Learn How

We need your help in 2018

Support All About Jazz All About Jazz is looking for 1,000 backers to help fund our 2018 projects that directly support jazz. You can make this happen by purchasing ad space or by making a donation to our fund drive. In addition to completing every project (listed here), we'll also hide all Google ads and present exclusive content for a full year!

467

Mauger: The Beautiful Enabler

Troy Collins By

Sign in to view read count
The Beautiful Enabler is the debut recording of the collective trio Mauger, which features the enviable talents of alto saxophonist Rudresh Mahanthappa, bassist Mark Dresser and drummer Gerry Hemingway. According to Hemingway, "the group gets its name from a letter scramble of the first two letters of each of our names and is a preposition defined, "in opposition to, notwithstanding" which seems appropriate to creating art in our time."

Mark Dresser and Gerry Hemingway share a working relationship that dates back to 1975, with a stint together in the early eighties as members of composer Anthony Braxton's classic quartet. Their finely tuned rapport borders on the telepathic on these loosely structured tunes, as they hone in on the other's next move with the skill of seasoned chess players.

New to this veteran partnership is Rudresh Mahanthappa, widely known for his longstanding association with progressive pianist Vijay Iyer. While Dresser and Hemingway are adept interpreters of the most esoteric compositional concepts (Braxton's, for example), Mahanthappa and Iyer have made such intricate methodology their calling card, as demonstrated on the recent Tragicomic (Sunnyside, 2008). Hearing the saxophonist let loose in this unfettered setting is surprising and poignant; it is easily his most exploratory playing on record.

Consisting of two tunes from each member and one collectively composed improvisation, the album's seven skeletal frameworks inspire selfless interaction from the trio, who demonstrate careful listening skills and a magnanimous approach to soloing.

Dresser's contrabass is notoriously resonant. His kaleidoscopic arco work offers breathtaking harmonies that invoke the sonic density of a small string section, generously supported by Hemingway's nuanced cymbal work and subtle accents. Hemingway uses well-placed silences for dramatic effect, contrasting them with rousing polyrhythms and churning free-form interludes.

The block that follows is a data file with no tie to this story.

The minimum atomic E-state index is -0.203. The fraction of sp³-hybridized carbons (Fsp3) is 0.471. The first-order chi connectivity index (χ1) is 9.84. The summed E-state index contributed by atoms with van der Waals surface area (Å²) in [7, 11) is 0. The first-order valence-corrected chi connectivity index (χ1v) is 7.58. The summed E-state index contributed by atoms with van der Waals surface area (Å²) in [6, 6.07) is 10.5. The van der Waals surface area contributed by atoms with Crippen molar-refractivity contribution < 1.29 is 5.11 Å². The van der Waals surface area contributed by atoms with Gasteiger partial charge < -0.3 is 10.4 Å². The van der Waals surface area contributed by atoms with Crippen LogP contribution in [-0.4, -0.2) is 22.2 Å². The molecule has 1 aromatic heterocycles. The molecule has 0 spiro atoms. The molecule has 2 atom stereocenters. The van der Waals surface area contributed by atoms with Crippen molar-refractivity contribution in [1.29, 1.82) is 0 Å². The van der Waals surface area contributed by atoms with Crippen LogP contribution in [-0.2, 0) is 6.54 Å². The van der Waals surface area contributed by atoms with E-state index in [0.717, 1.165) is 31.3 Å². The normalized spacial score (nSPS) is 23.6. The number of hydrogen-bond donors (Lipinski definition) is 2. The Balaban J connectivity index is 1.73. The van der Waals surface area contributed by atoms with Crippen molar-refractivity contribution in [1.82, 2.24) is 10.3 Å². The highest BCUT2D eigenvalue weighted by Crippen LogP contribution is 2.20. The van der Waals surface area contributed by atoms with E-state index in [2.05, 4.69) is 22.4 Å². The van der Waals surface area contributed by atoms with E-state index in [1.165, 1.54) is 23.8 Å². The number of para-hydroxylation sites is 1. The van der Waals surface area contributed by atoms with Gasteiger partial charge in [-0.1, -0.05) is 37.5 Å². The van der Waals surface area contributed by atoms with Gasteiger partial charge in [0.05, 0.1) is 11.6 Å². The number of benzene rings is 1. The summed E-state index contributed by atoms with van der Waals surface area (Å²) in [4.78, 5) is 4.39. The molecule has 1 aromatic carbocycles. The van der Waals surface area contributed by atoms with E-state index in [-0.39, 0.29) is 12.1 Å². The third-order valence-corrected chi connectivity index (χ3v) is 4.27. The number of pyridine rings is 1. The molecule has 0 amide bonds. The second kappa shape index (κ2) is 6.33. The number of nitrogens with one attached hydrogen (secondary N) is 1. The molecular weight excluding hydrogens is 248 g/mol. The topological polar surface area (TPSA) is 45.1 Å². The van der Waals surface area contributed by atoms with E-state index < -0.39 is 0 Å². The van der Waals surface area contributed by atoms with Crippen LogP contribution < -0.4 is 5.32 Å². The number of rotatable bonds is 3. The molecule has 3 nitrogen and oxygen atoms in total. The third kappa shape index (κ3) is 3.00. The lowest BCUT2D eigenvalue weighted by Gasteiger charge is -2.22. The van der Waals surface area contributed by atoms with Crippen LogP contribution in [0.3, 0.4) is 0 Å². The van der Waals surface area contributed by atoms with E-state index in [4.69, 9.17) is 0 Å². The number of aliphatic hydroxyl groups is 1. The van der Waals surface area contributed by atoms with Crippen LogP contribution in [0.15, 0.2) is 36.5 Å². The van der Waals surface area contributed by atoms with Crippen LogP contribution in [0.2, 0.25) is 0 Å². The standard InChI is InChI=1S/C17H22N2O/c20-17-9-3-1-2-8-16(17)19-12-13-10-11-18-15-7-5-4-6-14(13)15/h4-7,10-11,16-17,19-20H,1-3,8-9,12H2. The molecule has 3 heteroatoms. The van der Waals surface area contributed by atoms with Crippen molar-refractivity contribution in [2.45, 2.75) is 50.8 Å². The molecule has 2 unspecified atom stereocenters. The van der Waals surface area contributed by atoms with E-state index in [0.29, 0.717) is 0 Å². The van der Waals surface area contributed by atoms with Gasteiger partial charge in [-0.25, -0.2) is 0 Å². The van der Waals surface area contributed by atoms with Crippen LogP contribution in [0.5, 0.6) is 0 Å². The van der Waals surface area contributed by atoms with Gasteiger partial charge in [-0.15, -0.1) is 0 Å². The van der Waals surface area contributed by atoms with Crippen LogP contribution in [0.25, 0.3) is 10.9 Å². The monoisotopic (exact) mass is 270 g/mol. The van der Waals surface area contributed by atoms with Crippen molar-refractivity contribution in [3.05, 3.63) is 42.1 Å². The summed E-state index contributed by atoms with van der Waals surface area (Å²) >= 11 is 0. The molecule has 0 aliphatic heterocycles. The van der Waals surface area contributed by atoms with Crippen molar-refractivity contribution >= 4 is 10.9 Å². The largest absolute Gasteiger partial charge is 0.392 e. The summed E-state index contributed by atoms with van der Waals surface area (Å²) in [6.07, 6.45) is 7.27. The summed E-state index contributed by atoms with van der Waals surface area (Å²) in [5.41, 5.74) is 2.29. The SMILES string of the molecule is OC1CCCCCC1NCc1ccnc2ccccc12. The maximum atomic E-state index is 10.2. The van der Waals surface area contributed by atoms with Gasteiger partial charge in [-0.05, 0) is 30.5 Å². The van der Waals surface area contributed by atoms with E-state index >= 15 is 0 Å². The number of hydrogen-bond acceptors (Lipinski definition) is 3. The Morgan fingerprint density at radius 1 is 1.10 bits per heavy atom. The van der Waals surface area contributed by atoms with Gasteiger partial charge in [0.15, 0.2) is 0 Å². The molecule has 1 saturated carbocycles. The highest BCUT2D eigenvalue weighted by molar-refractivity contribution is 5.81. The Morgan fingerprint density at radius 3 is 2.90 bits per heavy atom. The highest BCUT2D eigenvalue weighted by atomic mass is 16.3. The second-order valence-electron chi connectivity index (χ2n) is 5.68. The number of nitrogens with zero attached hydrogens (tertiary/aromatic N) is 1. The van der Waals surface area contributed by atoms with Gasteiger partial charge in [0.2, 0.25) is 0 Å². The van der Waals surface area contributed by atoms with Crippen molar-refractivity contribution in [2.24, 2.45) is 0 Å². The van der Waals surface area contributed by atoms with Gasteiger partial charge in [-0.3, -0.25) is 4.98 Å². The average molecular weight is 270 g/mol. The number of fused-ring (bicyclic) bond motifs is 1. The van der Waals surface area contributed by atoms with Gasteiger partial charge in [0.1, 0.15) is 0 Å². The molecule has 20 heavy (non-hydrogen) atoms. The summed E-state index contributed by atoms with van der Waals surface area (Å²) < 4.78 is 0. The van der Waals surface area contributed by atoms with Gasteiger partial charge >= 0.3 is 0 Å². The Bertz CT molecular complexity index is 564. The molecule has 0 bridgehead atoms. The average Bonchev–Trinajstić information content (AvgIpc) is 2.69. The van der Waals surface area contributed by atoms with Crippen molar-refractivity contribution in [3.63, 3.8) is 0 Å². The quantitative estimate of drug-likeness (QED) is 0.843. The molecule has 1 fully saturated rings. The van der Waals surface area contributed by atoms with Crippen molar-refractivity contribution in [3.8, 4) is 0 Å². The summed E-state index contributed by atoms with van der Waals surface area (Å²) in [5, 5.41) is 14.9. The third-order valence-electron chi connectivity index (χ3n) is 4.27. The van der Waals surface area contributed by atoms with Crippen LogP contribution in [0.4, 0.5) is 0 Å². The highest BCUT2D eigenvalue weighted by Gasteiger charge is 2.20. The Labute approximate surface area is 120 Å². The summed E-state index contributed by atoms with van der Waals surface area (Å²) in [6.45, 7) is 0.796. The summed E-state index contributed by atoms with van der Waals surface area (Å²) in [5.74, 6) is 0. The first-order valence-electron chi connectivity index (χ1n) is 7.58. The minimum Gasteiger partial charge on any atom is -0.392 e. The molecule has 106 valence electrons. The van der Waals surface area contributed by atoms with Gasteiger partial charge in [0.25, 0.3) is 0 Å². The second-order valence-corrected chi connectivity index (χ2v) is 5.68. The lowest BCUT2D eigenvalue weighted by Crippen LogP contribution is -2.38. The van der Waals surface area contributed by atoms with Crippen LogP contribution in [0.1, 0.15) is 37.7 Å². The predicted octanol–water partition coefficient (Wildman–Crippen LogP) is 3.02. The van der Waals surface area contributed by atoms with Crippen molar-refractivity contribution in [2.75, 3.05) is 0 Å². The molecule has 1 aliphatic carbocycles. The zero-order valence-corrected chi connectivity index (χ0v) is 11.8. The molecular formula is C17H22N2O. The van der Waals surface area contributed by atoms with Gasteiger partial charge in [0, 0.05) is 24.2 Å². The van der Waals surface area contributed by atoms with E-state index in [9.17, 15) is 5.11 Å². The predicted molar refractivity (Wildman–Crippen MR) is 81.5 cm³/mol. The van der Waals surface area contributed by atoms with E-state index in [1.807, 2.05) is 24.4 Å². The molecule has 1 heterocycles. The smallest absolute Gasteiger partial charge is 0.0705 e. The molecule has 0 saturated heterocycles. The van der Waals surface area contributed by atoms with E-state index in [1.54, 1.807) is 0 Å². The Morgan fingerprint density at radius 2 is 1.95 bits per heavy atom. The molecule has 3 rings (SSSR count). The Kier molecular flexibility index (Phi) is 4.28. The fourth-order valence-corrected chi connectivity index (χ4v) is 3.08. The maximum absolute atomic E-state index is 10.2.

Mahanthappa's tart alto careens through this percussive mosaic with circuitous glee. Inspired by his cohorts' advanced techniques, he draws from an expansive sonic palette of false fingerings, oscillating multiphonics and acerbic overblown notes that he seamlessly incorporates into oblique, intervallic cadences.

Lyrically accessible, Dresser's tunes, "Flac" and the title track, recall the plangent euphony of fellow associate Marty Ehrlich with their bittersweet melodies. Hemingway's opener "Acuppa" is equally vibrant, setting the stage for a vigorous solo from Mahanthappa, whose own tunes veer from the mournful ballad "Intone" to the escalating turbulence of "I'll See You When I Get There." "Bearings" and "Meddle Music" reveal the trio at their most adventurous, uncoiling splintery shards in carefully delegated collective improvisations.

A snapshot of three masterful improvisers at the top of their game, Dresser, Hemingway and Mahanthappa demonstrate true clarity of expression on The Beautiful Enabler. Competent jazz albums are commonplace, but a session this good should not be overlooked.

Visit Rudresh Mahanthappa, Mark Dresser and Gerry Hemingway on the web.


Track Listing: Acuppa; Bearings; Flac; Intone; The Beautiful Enabler; I'll See You When I Get There; Meddle Music.

Personnel: Rudresh Mahanthappa: alto saxophone; Mark Dresser: double bass; Gerry Hemingway: drums.

Title: The Beautiful Enabler | Year Released: 2008 | Record Label: Clean Feed Records


Tags

comments powered by Disqus

More Articles

Read Makes the Heart to Sing: Jazz Hymns CD/LP/Track Review Makes the Heart to Sing: Jazz Hymns
by Dan Bilawsky
Published: December 16, 2017
Read Song of No Regrets CD/LP/Track Review Song of No Regrets
by Jack Bowers
Published: December 16, 2017
Read Sounding Tears CD/LP/Track Review Sounding Tears
by John Sharpe
Published: December 16, 2017
Read Lighthouse CD/LP/Track Review Lighthouse
by Glenn Astarita
Published: December 16, 2017
Read Kill The Boy CD/LP/Track Review Kill The Boy
by Chris Mosey
Published: December 16, 2017
Read Rain or Shine CD/LP/Track Review Rain or Shine
by Jack Bowers
Published: December 15, 2017
Read "Post Bop Gypsies" CD/LP/Track Review Post Bop Gypsies
by Dan Bilawsky
Published: June 30, 2017
Read "Generations" CD/LP/Track Review Generations
by Jerome Wilson
Published: August 22, 2017
Read "Estonian Suite: Live In Tallinn" CD/LP/Track Review Estonian Suite: Live In Tallinn
by Bruce Lindsay
Published: November 18, 2017
Read "The Treasury Shows, Vol. 24" CD/LP/Track Review The Treasury Shows, Vol. 24
by Chris Mosey
Published: November 21, 2017
Read "Tangofied III" CD/LP/Track Review Tangofied III
by Geno Thackara
Published: May 13, 2017
Read "Nessuno" CD/LP/Track Review Nessuno
by Karl Ackermann
Published: December 30, 2016

Support All About Jazz's Future

We need your help and we have a deal. Contribute $20 and we'll hide the six Google ads that appear on every page for a full year!